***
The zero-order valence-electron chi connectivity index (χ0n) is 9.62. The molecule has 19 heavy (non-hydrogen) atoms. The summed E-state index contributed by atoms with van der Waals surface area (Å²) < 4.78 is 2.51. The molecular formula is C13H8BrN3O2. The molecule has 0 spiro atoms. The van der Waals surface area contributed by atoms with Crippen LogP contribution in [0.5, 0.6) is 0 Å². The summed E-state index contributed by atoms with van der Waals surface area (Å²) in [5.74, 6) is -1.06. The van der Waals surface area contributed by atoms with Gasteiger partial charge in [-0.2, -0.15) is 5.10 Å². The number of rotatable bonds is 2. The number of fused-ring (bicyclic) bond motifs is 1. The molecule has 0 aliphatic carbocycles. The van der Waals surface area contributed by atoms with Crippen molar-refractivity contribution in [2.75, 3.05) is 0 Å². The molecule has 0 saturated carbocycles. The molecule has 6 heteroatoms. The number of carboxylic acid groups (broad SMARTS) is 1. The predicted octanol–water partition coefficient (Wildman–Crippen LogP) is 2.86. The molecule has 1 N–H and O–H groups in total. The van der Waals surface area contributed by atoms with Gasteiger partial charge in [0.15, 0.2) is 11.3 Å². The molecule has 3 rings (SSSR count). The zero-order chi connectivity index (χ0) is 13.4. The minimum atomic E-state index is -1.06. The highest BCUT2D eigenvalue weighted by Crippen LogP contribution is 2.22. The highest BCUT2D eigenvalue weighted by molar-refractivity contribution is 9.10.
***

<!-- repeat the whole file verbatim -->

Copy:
The zero-order valence-electron chi connectivity index (χ0n) is 9.62. The molecule has 19 heavy (non-hydrogen) atoms. The summed E-state index contributed by atoms with van der Waals surface area (Å²) < 4.78 is 2.51. The molecular formula is C13H8BrN3O2. The molecule has 0 spiro atoms. The van der Waals surface area contributed by atoms with Crippen LogP contribution in [0.5, 0.6) is 0 Å². The summed E-state index contributed by atoms with van der Waals surface area (Å²) in [5.74, 6) is -1.06. The van der Waals surface area contributed by atoms with Gasteiger partial charge in [-0.2, -0.15) is 5.10 Å². The number of rotatable bonds is 2. The number of fused-ring (bicyclic) bond motifs is 1. The molecule has 0 aliphatic carbocycles. The van der Waals surface area contributed by atoms with Crippen molar-refractivity contribution in [2.75, 3.05) is 0 Å². The molecule has 0 saturated carbocycles. The molecule has 6 heteroatoms. The number of carboxylic acid groups (broad SMARTS) is 1. The predicted octanol–water partition coefficient (Wildman–Crippen LogP) is 2.86. The molecule has 1 N–H and O–H groups in total. The van der Waals surface area contributed by atoms with Gasteiger partial charge in [0.15, 0.2) is 11.3 Å². The molecule has 3 rings (SSSR count). The zero-order chi connectivity index (χ0) is 13.4. The minimum atomic E-state index is -1.06. The highest BCUT2D eigenvalue weighted by Crippen LogP contribution is 2.22. The highest BCUT2D eigenvalue weighted by molar-refractivity contribution is 9.10.